Written by: Anna Lee C. Iijima
Bright-fruited and linear, ethereal and taut: The archetypes of Germany’s classic, cool-climate wines are distinct from any other style in the world. From the northernmost corners of the Mosel and the Ahr to the southern stretches of Baden, Germany’s wine regions represent diverse climate and terroir.
Yet with a large proportion of winegrowing straddling the 50th parallel, much of Germany’s wine regions developed at the precipice of marginality for grape production. Historically, the pursuit of ripeness has been the central challenge of German winegrowers. So much that Germany developed a wine-quality-classification system, or prädikat, ranking wines by the degree of sugar development in grapes. The country has undergone a dramatic change in climate over the last 40-plus years, says Dr. Hans Reiner Schultz, president of Geisenheim University and a leading scientist studying the effects of climate change on winegrowing.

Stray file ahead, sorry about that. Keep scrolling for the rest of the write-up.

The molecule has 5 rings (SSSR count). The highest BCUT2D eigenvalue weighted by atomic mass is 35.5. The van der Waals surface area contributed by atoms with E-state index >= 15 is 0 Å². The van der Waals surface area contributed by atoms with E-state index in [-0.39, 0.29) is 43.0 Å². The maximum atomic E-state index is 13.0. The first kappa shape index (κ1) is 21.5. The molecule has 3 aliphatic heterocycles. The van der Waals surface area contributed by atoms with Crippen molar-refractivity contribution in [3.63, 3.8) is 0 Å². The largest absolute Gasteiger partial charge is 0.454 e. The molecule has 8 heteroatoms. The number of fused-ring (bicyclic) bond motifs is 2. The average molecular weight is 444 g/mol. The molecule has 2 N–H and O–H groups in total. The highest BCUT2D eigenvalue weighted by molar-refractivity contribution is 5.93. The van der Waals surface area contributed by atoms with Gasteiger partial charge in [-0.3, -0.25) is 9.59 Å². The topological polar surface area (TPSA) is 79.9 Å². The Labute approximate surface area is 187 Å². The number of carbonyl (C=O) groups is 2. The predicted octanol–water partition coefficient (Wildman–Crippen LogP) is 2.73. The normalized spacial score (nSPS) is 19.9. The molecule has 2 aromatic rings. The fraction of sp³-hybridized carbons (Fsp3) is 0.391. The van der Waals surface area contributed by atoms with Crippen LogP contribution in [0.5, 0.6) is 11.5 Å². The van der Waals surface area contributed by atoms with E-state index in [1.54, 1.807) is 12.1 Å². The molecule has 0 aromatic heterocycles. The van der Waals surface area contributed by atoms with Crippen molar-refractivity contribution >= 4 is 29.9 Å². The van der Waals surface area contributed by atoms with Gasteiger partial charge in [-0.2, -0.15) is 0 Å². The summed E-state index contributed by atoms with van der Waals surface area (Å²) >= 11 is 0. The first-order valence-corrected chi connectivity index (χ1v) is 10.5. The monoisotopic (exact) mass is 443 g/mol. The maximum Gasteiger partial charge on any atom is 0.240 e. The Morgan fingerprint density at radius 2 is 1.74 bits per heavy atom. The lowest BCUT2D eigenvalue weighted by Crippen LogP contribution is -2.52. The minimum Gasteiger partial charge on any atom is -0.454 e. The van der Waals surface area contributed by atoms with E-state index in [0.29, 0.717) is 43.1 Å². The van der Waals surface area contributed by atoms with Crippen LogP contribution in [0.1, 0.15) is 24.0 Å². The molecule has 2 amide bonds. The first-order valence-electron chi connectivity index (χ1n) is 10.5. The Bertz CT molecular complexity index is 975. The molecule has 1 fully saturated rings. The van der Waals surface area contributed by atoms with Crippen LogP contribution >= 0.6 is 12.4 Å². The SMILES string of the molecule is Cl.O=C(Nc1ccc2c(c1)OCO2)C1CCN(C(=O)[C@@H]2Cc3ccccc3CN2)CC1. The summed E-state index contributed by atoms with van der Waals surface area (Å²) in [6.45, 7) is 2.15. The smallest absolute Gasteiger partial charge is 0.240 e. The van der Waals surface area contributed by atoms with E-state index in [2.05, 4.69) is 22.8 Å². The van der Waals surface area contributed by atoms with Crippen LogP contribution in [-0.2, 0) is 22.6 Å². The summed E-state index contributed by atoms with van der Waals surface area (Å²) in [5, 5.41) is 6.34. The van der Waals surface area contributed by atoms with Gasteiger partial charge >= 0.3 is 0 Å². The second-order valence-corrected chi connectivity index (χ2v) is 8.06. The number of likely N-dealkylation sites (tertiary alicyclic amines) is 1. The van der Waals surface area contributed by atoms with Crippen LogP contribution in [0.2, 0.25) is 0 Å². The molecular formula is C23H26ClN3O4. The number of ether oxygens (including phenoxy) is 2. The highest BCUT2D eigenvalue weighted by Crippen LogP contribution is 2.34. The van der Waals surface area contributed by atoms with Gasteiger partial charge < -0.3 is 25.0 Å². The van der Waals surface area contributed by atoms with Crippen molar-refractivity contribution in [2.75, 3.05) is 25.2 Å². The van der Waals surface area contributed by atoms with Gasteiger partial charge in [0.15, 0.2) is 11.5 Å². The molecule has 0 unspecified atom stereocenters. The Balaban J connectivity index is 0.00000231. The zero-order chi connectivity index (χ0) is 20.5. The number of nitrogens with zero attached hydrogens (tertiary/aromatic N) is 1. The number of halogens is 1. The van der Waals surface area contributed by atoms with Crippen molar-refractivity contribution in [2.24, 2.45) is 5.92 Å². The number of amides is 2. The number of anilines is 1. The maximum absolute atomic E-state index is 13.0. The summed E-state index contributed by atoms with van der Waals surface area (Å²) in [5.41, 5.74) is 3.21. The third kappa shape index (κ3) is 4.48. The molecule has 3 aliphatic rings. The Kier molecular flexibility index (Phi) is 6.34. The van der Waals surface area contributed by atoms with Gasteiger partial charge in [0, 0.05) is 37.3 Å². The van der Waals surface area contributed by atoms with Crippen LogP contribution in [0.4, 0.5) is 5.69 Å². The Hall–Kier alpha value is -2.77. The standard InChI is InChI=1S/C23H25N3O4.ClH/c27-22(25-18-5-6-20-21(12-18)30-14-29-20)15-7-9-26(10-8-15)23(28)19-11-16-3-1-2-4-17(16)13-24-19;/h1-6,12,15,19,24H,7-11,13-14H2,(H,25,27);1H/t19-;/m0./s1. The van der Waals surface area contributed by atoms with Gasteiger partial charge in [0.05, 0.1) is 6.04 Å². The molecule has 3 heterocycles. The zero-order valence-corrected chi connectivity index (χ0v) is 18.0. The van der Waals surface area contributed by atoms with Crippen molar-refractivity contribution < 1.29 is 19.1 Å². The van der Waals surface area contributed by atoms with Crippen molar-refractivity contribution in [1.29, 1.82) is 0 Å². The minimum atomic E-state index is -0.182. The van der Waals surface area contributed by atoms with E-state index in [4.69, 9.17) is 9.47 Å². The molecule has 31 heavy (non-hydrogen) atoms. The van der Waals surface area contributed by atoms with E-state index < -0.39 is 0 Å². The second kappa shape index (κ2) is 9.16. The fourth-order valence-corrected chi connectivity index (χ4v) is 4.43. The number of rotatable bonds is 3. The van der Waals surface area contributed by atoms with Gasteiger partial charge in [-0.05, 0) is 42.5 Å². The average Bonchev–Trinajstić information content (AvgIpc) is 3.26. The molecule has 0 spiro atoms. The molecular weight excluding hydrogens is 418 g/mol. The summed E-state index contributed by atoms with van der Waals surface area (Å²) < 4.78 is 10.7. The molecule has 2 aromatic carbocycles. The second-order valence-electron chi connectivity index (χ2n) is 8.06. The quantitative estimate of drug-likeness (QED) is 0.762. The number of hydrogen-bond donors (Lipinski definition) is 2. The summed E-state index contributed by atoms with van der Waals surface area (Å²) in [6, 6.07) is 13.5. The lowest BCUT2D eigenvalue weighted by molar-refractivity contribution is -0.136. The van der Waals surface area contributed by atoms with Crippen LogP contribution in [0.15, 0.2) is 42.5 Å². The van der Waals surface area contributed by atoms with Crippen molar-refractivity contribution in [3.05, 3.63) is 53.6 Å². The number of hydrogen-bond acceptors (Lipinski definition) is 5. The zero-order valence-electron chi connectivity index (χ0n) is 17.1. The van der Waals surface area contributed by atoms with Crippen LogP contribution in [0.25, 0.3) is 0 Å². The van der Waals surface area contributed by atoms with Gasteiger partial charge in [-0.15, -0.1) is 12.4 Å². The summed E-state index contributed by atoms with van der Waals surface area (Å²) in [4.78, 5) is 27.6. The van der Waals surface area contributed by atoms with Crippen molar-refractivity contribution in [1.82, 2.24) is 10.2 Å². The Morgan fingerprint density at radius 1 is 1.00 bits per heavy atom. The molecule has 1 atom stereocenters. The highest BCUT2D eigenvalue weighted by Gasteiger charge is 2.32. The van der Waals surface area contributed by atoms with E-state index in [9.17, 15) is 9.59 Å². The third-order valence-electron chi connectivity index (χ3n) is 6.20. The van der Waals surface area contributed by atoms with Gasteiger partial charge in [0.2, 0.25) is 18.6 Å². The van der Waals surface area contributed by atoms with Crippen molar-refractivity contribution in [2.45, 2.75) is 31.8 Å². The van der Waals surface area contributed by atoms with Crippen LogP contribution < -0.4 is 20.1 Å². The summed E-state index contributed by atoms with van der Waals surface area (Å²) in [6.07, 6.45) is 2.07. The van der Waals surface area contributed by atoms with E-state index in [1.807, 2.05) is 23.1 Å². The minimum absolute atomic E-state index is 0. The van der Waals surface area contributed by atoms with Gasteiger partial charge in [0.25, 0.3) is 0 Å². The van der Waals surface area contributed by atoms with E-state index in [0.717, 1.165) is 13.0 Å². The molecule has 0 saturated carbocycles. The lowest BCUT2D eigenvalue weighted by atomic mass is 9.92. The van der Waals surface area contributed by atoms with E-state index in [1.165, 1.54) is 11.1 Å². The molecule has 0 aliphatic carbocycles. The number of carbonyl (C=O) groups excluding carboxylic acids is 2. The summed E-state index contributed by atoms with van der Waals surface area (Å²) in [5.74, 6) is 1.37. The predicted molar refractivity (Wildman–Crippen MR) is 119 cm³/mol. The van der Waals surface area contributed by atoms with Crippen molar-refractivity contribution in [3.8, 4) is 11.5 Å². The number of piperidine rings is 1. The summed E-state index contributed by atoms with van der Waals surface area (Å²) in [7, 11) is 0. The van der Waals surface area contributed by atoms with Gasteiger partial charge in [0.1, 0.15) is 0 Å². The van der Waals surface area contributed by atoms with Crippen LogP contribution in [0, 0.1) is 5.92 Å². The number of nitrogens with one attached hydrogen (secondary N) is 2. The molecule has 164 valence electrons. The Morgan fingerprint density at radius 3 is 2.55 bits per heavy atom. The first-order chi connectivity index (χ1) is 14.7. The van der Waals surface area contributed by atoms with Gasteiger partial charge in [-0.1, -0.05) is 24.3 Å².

The last two decades in Germany, especially, have been marked by record-breaking summer temperatures and a steady increase in mean temperatures nationwide. The question lingers: When a region’s wine identity is so intrinsically tied to cool climate, what happens when it changes?